By Mr. Lorin Smith (I Corps)December 14, 2009
Madigan Healthcare System recognized the contributions and dedication of Noncommissioned officers throughout the Army's history as part of the "Year of the NCO" celebration. The year-long awareness brought attention to the mid-level and senior leaders within the NCO Corps who are strengthening the Army through pride of service, said Madigan's senior enlisted leader Sgt. Maj. Michael Kurtz.
Former Secretary of the Army Pete Geren dedicated 2009 as the "Year of the NCO" to reintroduce the NCO Corps as the "backbone of the Army" to America and the world, and U.S. Army Medical Command Command Sgt. Maj. Althea Dixon directed all Military Treatment Facilities to establish events highlighting the "Year of the NCO". In accordance with this directive, Madigan's Troop Command and Department of Radiology created a "Year of the NCO" wall showcasing famous NCOs in American history, and integrated speeches about the legendary NCOs into NCO and Soldier of the Quarter recognition ceremonies.
The decorated wall had a prominent location to highlight the best NCO each quarter at Madigan. Troop Command Command Sgt. Maj. Matthew Shepardson said that along with the presidents, celebrities and statesmen who were Army NCOs at one time, Madigan put up a picture of the NCO of the Quarter winner to make people become familiar with the contributions the enlisted leaders were making at the hospital every day. "The idea was to have a celebration every quarter and bring attention to our young Soldiers in how they are willing to go above and beyond and always be the best," Shepardson said.
Madigan's NCO and Soldier of the Quarter competitions were designed to be tough and would challenge any NCO, no matter when they served, Shepardson said. Each quarter, NCOs and Soldiers assigned to Madigan competed in a series of events lasting up to a week, including a road march, a combatives tournament, essay writing, urban orienteering, an Army Physical Fitness Test, weapons qualifications out on the range and the "bread and butter" of a Soldier-medic - Army Warrior Tasks and medic-specific tasks.
The "Year of the NCO" events culminated with the 4th Quarter NCO and Soldier of the Quarter ceremony, which gave special meaning to those in attendance, as Civil War re-enactors from the Washington Civil War Association mustered at Madigan to present the evolution of the NCO Corps from the Revolutionary War to now. John Persinger, the Civil War group leader and also an employee in Radiology, explained that during the Revolutionary War, corporals stood together at the edges of each formed flank with the sergeant directly behind the formation, barking orders to maintain the line of battle, especially with an enemy no less than a few hundred yards away.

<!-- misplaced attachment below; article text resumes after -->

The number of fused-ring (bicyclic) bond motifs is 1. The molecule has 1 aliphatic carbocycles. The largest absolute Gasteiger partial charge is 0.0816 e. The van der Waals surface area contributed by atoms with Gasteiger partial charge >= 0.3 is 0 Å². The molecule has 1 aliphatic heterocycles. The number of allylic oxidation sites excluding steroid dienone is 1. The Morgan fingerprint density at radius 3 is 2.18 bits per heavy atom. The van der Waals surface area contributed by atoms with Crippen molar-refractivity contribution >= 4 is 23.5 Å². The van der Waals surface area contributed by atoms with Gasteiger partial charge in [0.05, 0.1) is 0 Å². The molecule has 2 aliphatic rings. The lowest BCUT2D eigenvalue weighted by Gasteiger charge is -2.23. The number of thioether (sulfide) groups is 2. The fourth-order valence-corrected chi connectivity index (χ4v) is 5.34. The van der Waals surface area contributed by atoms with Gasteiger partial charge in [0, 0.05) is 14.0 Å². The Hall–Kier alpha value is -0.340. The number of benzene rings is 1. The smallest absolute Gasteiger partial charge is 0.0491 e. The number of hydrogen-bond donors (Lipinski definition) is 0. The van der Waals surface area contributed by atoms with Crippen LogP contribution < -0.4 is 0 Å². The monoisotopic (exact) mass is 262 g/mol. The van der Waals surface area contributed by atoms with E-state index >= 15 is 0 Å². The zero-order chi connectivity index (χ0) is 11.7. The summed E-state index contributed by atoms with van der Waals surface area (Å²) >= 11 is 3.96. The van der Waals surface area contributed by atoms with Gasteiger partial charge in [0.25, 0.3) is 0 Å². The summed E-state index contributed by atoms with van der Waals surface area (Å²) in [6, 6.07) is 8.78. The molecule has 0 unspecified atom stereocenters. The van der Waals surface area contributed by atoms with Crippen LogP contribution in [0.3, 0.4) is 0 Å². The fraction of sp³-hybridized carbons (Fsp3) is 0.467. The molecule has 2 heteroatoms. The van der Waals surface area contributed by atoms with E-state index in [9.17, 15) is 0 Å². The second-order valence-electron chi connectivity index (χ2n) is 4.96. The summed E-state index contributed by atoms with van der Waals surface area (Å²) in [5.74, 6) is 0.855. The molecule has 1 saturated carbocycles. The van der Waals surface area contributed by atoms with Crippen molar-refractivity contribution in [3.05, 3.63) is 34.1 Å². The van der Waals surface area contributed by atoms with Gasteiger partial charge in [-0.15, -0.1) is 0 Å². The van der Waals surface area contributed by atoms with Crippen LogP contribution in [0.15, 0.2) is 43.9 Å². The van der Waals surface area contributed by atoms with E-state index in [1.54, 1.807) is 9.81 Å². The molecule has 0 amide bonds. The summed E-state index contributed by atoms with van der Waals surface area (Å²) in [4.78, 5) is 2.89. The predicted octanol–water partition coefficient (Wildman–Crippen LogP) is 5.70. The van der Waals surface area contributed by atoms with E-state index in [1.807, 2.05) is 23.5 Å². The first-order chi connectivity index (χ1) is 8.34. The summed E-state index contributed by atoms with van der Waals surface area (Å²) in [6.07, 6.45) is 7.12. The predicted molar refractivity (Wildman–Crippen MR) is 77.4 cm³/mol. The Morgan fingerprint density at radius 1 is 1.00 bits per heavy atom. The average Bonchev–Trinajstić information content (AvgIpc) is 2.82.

Shepardson contrasted how the Army used to fight to today's wars in Afghanistan and Iraq, where there is no standing enemy army on a battlefield, but hidden insurgents within civilian communities requiring NCOs to make split-second decisions on engagement. "In Iraq, there are young sergeants on the ground leading fire teams and squads, rolling out to communities, gathering information that is being crunched into actionable intelligence from which future operations can be developed - that's how the war is being won, and that's the role of the NCO today," he said. "That's what makes us special."
The "Year of the NCO" is more than just celebrations and events - NCOs are the very fabric that makes the Army the best in the world, Shepardson added. "It's a Noncommissioned officer who recruits you, an NCO who trains you, an NCO who has the most influence over you, an NCO who plans your day, an NCO who counsels and advises commanders, and to really break it down, every Soldier has a sergeant."
Madigan Healthcare System 2009 NCO and Soldier of the Quarter winners
1st Quarter: Staff Sgt. Jared Lawson and Sgt. Anuj Kainth
2nd Quarter: Sgt. Brian Threatt and Cpl. Justin Thompson
3rd Quarter: Sgt. Thomas Blaine and Spc. Robert Fields
4th Quarter: Sgt. John Ahern and Spc. Brian Eklund